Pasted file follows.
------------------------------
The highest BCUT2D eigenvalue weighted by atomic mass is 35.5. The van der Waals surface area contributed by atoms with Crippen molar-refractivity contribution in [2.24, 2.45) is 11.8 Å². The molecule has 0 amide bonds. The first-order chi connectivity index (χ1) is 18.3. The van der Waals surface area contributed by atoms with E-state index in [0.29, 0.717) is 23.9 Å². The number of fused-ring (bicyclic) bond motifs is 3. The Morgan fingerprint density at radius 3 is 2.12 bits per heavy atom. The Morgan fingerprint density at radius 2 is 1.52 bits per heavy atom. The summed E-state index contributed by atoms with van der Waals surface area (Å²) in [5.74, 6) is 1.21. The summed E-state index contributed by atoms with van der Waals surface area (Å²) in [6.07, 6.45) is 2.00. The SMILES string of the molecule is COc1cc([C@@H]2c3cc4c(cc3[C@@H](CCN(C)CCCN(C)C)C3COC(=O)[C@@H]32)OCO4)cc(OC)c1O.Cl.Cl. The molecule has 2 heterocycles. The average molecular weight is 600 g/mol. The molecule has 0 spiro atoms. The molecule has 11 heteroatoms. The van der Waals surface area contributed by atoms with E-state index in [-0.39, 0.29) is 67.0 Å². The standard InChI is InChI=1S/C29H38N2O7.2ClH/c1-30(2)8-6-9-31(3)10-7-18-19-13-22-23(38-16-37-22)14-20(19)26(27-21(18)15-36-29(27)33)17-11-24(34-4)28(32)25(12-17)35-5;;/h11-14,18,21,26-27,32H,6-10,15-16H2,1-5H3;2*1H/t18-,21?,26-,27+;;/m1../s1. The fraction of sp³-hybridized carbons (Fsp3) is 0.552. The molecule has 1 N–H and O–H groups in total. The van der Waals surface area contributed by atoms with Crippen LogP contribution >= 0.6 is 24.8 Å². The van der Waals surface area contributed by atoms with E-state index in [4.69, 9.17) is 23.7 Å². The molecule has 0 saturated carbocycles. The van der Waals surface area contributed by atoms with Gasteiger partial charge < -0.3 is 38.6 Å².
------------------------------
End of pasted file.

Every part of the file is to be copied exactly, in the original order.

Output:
The highest BCUT2D eigenvalue weighted by atomic mass is 35.5. The van der Waals surface area contributed by atoms with Crippen molar-refractivity contribution in [2.24, 2.45) is 11.8 Å². The molecule has 0 amide bonds. The first-order chi connectivity index (χ1) is 18.3. The van der Waals surface area contributed by atoms with E-state index in [0.29, 0.717) is 23.9 Å². The number of fused-ring (bicyclic) bond motifs is 3. The Morgan fingerprint density at radius 3 is 2.12 bits per heavy atom. The Morgan fingerprint density at radius 2 is 1.52 bits per heavy atom. The summed E-state index contributed by atoms with van der Waals surface area (Å²) in [5.74, 6) is 1.21. The summed E-state index contributed by atoms with van der Waals surface area (Å²) in [6.07, 6.45) is 2.00. The SMILES string of the molecule is COc1cc([C@@H]2c3cc4c(cc3[C@@H](CCN(C)CCCN(C)C)C3COC(=O)[C@@H]32)OCO4)cc(OC)c1O.Cl.Cl. The molecule has 2 heterocycles. The average molecular weight is 600 g/mol. The molecule has 0 spiro atoms. The molecule has 11 heteroatoms. The van der Waals surface area contributed by atoms with E-state index in [-0.39, 0.29) is 67.0 Å². The standard InChI is InChI=1S/C29H38N2O7.2ClH/c1-30(2)8-6-9-31(3)10-7-18-19-13-22-23(38-16-37-22)14-20(19)26(27-21(18)15-36-29(27)33)17-11-24(34-4)28(32)25(12-17)35-5;;/h11-14,18,21,26-27,32H,6-10,15-16H2,1-5H3;2*1H/t18-,21?,26-,27+;;/m1../s1. The fraction of sp³-hybridized carbons (Fsp3) is 0.552. The molecule has 1 N–H and O–H groups in total. The van der Waals surface area contributed by atoms with Crippen LogP contribution >= 0.6 is 24.8 Å². The van der Waals surface area contributed by atoms with E-state index in [4.69, 9.17) is 23.7 Å². The molecule has 0 saturated carbocycles. The van der Waals surface area contributed by atoms with Gasteiger partial charge < -0.3 is 38.6 Å².